Govt may seek IMF loan if needed: Kamal
BI Report || BusinessInsider
Finance Minister AHM Mustafa Kamal. Photo: File
Although Finance Minister AHM Mustafa Kamal is claiming publicly that the government will solicit IMF credit to support the country’s deficit budget, if needed, officials are holding meetings with the visiting IMF delegation to woo $ 4.5 billion loan assistance.
The finance minister who sat with the nine-member team to conclude the financial assistance-seeking meeting which Kamal claimed was rather an appraisal meeting that took place at his ministry office on Thursday.
Newly appointed senior finance secretary Fatima Yasmin also attended the meeting.
Kamal said, “You have to ask the visiting IMF team, they will tell you about all these matters (if we had discussed seeking budget support).You know we are here to inform you regarding any development on our financial front.”
He further said: “We are IMF’s shareholders and that we have been working together for the betterment of Bangladesh’s economy.”
While dwelling on the ongoing austerity measures, he said, Prime Minister Sheikh Hasina talked about it (to protect our economy) and in fact, the measures are economic fallout of the Russia-Ukraine war.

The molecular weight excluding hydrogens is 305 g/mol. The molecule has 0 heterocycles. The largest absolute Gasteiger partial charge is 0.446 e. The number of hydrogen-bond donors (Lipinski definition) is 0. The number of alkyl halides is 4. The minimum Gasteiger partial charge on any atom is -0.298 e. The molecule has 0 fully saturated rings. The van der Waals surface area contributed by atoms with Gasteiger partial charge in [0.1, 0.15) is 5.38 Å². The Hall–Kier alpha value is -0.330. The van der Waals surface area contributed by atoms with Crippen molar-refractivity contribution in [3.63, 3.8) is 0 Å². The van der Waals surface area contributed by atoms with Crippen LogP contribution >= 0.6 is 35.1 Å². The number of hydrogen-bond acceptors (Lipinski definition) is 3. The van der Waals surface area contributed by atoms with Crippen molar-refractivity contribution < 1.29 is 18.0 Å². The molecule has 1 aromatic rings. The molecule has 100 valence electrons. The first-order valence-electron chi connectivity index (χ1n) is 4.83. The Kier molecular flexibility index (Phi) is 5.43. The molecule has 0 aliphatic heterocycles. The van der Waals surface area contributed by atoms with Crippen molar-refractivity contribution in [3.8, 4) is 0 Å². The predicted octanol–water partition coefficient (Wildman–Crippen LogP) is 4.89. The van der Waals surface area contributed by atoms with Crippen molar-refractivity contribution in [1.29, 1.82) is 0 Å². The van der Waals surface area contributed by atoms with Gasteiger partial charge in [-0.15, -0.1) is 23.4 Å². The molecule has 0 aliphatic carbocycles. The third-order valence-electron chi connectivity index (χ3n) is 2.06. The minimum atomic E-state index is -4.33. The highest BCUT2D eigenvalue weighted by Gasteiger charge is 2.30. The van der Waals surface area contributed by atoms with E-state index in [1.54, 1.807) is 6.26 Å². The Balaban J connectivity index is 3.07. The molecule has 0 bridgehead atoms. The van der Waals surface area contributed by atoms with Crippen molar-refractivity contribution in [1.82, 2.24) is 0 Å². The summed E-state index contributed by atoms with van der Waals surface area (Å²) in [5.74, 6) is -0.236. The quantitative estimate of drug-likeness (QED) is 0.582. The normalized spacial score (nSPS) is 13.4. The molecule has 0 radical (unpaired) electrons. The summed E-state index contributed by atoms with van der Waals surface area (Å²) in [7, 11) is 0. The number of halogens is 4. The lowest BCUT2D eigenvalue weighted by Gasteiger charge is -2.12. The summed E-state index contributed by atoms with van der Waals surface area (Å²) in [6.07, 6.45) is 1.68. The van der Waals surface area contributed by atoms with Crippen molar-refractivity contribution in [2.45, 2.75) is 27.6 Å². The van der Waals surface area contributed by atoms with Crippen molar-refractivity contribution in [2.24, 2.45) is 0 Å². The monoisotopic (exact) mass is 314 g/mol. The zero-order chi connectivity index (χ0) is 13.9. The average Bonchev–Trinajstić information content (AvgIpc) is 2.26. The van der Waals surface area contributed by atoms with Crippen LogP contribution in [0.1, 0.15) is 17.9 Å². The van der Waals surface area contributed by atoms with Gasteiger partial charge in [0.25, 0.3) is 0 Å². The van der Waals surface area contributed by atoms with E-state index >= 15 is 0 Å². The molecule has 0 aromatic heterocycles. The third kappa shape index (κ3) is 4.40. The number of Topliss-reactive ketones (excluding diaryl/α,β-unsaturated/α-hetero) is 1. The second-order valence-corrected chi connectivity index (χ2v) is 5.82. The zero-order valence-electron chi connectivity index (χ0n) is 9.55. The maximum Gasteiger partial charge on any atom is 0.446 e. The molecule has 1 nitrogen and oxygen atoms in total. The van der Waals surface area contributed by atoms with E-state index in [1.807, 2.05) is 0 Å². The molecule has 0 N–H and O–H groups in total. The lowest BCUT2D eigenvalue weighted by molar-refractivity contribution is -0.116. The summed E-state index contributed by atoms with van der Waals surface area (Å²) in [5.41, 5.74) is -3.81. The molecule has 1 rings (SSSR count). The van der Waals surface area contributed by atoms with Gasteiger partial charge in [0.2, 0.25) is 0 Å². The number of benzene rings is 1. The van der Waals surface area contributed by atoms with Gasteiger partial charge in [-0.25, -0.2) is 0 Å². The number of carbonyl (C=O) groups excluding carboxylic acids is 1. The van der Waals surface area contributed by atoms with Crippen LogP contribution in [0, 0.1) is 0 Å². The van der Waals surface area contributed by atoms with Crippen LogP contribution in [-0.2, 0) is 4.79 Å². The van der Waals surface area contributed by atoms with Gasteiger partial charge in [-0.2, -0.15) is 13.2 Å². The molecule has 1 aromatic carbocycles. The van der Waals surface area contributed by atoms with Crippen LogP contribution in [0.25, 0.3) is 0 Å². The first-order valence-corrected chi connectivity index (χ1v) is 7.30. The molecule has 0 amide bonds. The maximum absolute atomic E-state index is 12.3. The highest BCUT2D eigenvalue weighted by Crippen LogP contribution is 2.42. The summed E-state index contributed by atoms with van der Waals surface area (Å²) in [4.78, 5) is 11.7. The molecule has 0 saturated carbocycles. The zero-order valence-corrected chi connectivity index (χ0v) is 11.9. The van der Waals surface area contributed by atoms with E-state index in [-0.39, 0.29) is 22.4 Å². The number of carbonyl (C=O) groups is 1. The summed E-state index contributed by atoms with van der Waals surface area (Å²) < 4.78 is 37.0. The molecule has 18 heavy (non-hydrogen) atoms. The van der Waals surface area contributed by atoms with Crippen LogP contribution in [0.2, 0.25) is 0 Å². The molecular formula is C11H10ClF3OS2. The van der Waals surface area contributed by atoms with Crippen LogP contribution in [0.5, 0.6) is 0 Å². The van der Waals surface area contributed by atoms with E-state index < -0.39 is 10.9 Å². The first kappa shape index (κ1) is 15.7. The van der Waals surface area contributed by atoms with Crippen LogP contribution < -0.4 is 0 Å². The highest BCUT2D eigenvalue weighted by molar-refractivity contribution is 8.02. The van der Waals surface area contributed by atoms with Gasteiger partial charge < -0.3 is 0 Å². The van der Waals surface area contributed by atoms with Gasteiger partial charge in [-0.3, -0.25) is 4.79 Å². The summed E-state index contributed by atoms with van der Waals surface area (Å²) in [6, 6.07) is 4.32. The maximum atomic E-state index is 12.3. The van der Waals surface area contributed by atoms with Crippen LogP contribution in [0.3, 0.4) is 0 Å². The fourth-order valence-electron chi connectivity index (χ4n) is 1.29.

He told a reporter that the development projects that are badly needed will carry on and less-important development projects will be suspended.
The minister also said Bangladesh has executed some development projects from the IMF fund to reform the VAT collection system.
The government would initially ask for a $4.5 billion loan from the International Monetary Fund to ease the pressure on the foreign currency reserves after scrutinizing prerequisites, an official said.
The IMF completed their nine-day visit on Thursday and sat with the officials of the National Board of Revenue, Bangladesh Bank and the Finance Ministry to put a brake on various subsidies and discussed the government’s debt management system among others matters to qualify for the loan.
The IMF recently offered the policy-support credit meant for financing the deficit of the total Tk 6.78-trillion budget for the ongoing 2022-23 fiscal year (FY).
Meanwhile, the country’s foreign currency reserves stood at $41.7 billion, which is sufficient to cover about five months’ import bills.
Typically, the World Bank and the IMF advocate for a reserve that could support import bills for three months. However, in times of economic uncertainty, they advise keeping sufficient reserves to meet 8-9 months’ imports.
The Washington-based lender had provided $987 million worth of budget support, titled Extended Credit Facility (ECF), in April 2012 to help restore macroeconomic stability, strengthen the external trading and engage in higher and inclusive growth.
Back then, Bangladesh was hit hard by the global financial meltdown that started in 2007.